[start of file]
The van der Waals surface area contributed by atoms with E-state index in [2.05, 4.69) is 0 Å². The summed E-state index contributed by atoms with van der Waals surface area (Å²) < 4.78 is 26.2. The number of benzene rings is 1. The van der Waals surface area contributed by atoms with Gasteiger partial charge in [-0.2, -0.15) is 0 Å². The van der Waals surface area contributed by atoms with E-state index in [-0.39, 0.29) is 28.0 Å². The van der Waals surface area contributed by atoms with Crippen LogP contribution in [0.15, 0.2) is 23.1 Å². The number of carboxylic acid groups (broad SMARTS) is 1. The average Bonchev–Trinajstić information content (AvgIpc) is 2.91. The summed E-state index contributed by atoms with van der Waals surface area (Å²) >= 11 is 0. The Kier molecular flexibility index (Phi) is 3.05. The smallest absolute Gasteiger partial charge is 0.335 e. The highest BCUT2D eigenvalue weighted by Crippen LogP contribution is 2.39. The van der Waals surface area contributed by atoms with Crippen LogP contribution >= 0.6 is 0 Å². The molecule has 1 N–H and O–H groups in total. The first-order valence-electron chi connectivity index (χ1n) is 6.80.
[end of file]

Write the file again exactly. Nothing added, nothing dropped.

The van der Waals surface area contributed by atoms with E-state index in [2.05, 4.69) is 0 Å². The summed E-state index contributed by atoms with van der Waals surface area (Å²) < 4.78 is 26.2. The number of benzene rings is 1. The van der Waals surface area contributed by atoms with Gasteiger partial charge in [-0.2, -0.15) is 0 Å². The van der Waals surface area contributed by atoms with E-state index in [-0.39, 0.29) is 28.0 Å². The van der Waals surface area contributed by atoms with Crippen LogP contribution in [0.15, 0.2) is 23.1 Å². The number of carboxylic acid groups (broad SMARTS) is 1. The average Bonchev–Trinajstić information content (AvgIpc) is 2.91. The summed E-state index contributed by atoms with van der Waals surface area (Å²) >= 11 is 0. The Kier molecular flexibility index (Phi) is 3.05. The smallest absolute Gasteiger partial charge is 0.335 e. The highest BCUT2D eigenvalue weighted by Crippen LogP contribution is 2.39. The van der Waals surface area contributed by atoms with Crippen LogP contribution >= 0.6 is 0 Å². The molecule has 1 N–H and O–H groups in total. The first-order valence-electron chi connectivity index (χ1n) is 6.80.